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Early, non-disabling relapses increase disability accumulation

Presented by
Dr Cyrus Daruwalla, Cambridge University Hospitals, UK

Non-disabling relapses (NDRs) that occur early in the course of relapsing-remitting MS (RRMS) are associated with a higher risk of disability accumulation. These types of relapses should therefore be taken into consideration when making treatment decisions, as was concluded from a prospective registry study.

The European Medicines Agency (EMA) restricts the use of certain disease-modifying treatments (DMTs) to MS patients with disabling relapses. For example, natalizumab and fingolimod can only be used in the first line in case of rapidly-evolving, severe MS, Dr Cyrus Daruwalla (Cambridge University Hospitals, UK) pointed out. Confronted with NDRs, a neurologist is uncertain about the prognostic significance and whether the NDRs should influence treatment. A study set out to determine whether NDRs early in the course of RRMS herald faster accumulation of disability than the absence of such relapses [1].

Prospectively-collected data was used from 78,531 participants from the MSBase international registry (msbase.org). Participants with NDRs only were compared with those with no relapses in the first 2 years after attaining clinically definite RRMS. To mitigate the confounding effect of DMTs, participants were stratified according to the highest-efficacy DMT they received during follow-up into no treatment, platform therapies, or high-efficacy DMT. For each group was assessed whether early NDRs were associated with 90-day confirmed disability accumulation events, defined as an increase in Expanded Disability Status Scale (EDSS) score of 1.0 (or 1.5 if the baseline EDSS=0, or 0.5 if the baseline EDSS>5).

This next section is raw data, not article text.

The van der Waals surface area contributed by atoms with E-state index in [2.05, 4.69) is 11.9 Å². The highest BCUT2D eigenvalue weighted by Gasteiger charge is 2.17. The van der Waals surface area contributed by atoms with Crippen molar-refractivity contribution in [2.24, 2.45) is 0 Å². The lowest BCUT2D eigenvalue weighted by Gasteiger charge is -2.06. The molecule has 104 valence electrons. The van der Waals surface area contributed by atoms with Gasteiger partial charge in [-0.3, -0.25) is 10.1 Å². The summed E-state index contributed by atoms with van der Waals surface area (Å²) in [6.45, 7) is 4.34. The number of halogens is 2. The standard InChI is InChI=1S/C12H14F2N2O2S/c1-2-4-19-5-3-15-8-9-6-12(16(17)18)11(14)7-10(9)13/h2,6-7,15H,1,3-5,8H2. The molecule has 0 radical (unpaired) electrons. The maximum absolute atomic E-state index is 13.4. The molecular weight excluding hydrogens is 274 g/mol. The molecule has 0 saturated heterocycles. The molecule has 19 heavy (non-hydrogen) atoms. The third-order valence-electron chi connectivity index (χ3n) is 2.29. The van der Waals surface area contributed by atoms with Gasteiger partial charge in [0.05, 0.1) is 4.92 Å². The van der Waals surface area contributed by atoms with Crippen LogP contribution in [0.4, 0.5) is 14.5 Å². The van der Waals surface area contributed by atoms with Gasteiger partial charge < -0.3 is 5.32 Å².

Untreated RRMS participants with NDRs had a significantly higher risk of disability accumulation (+29%) than participants with no relapses (see Figure). Participants treated with platform DMTs who had NDRs, had a significantly increased risk of disability accumulation compared with participants without relapses. No difference was detected between users of high-efficacy DMTs and participants without relapses.

Figure: Disability accumulation for no treatment, platform therapies, or high-efficacy DMT [1]

DMT, disease-modifying treatments; RRMS, relapsing-remitting MS.

“Contrary to EMA guidance, NDRs should be considered in decisions to initiate or escalate treatment, including high-efficacy therapies,” concluded Dr Daruwalla.

  1. Daruwalla C, et al. Early non-disabling relapses are associated with a higher risk of disability accumulation in people with relapsing-remitting multiple sclerosis. Abstract O178, ECTRIMS 2022, 26–28 October, Amsterdam, the Netherlands.

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